Hospitality Ministry Description
The most valuable earthly possession a
person can have is a warm, supportive friendship. People without
relationships are miserable people, but relationships cannot be
purchased. They arise from our innermost needs, grounded in our
God-given ability to love and care for others. A growing, healthy
church nurtures healthy relationships.
In all cultures,
friendships are developed through hospitality. True hospitality is a
spiritual ministry. In today’s busy world, a counterfeit hospitality
often undermines our desire to meet this basic human need. People
think, “I’d really like to have someone over, but . . .” Fear of being
inadequate in time, skills, or a suitably furnished home creates in
many Christians a reluctance to undertake hospitality.
congregations face some real challenges in becoming caring churches.
These include a reluctance to get too friendly with secular people
which results in few friendships with non-Christians. Adventist
standards for leisure activity may pose a problem. And many homemakers
work outside the home, resulting in very little time to prepare for
“entertaining.” In order for the gospel commission to be realized, the
Adventist church needs a renewed spirit of Christian hospitality.
Bible suggests several attributes found in a ministry of hospitality. A
focus on the needs of others rather than on one’s own is exemplified in
the stories of Abraham and the three visitors (Genesis 18), the
Shunammite woman (II Kings 4:8-37), and the Good Samaritan (Luke
10:25-37). A willingness to share whatever one has, even if it is
meager, is demonstrated in the widow of Zarephath (I Kings 17), the
little boy with a lunch (John 6:9), and the disciples from Emmaus (Luke
A loving heart seeking relationship is exemplified
by Mary (Luke 10:38) and in Simon’s home (Luke 7:36-50). Courage to
risk developing relationships is seen in Abigail (I Samuel 25) and in
Rahab (Joshua 2).
Strikingly little is said about skills of
cooking, the possession of a beautiful home, or ability in
conversation. In fact, the only reference to this is Christ’s gentle
remonstrance with Martha not to “fret and fuss” about the details of
preparing a meal for Him. He pointed her instead to the priority of
being with Him. Thus, simplicity and service characterize the type of
hospitality found in the scriptures.
A counterfeit form of
hospitality is often confused with true Christian hospitality. This
“entertaining” is ego-centered and based on materialistic concepts sold
in advertisements and the media which suggest that being a “good” host
or hostess demands gourmet cooking ability, a spotless and sparkling
home, witty and charming conversations, etc. This form of entertaining
can result in bondage, excessive labor, preoccupation with one’s own
needs, and reluctance to be spontaneously generous.
Duties of the Hospitality Team
ministry to which a person is called when he or she becomes a member of
the hospitality team will include the following duties:
1. Study and preparation. Development
of a deeper understanding of Christian hospitality and the supporting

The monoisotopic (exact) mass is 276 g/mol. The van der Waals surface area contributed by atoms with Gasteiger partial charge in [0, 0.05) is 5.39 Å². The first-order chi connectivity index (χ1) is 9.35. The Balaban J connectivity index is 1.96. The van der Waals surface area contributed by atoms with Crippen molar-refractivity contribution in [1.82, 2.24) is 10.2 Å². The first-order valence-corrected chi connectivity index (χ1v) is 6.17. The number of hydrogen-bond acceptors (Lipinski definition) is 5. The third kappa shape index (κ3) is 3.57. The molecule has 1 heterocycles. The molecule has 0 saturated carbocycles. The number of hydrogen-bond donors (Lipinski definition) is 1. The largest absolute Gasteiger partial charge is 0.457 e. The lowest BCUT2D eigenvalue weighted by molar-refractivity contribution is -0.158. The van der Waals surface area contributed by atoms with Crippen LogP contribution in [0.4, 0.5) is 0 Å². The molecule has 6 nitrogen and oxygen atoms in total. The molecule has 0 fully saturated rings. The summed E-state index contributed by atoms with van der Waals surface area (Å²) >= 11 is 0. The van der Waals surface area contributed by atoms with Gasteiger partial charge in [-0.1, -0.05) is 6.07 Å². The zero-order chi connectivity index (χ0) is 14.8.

skills requires study in a small support group. The hospitality team
should meet once a month or once a quarter. It is important to spend
time in caring for one another and in spiritual nurture through Bible
study and prayer in order to be able to really love and care for
2. Taking care of visitors. Organize a
system for visitor hospitality which will provide follow-up for their
needs as appropriate. This usually includes providing a Sabbath meal.
In smaller churches, this function may include the greeter activities
on Sabbaths. It also means contacting each visitor, listening to each
man and woman, and doing the things they need and expect in order to
feel cared for by your congregation. The tradition of a festive Sabbath
dinner, with animated conversation and rich fellowship is key to this,
but no group activity can replace individual ministry.
3. Caring for new members. There
is a special need for a system of hospitality for prospective and new
members, as well as members with special needs, which will integrate
them into the fellowship of the church. This may take many forms and
may overlap to some extent with other activities in your congregation.
It could include a pastor’s Bible class, a new member class, home Bible
study groups, a special fellowship dinner for new members once or twice
a year, visitation and personal ministry, or the assignment of a
special friend or “spiritual helper.”
4. Coordination. You
must promote and cooperate with efforts to encourage social fellowship
among church members as a whole. What is the relationship between your
hospitality ministry and the social committee of the church or the
small group ministry? You need to settle these questions in discussions
with the other leaders involved and work together with them in building
the total program of your congregation. In this meeting there will be
time for group study and discussion of a Bible passage about
hospitality, sharing of experiences and blessings, and scheduling
Responsibilities in the Local Church, by the Church Resources Consortium, North American Division of Seventh-day Adventist Church. Copyright © 1997, Revised 2002.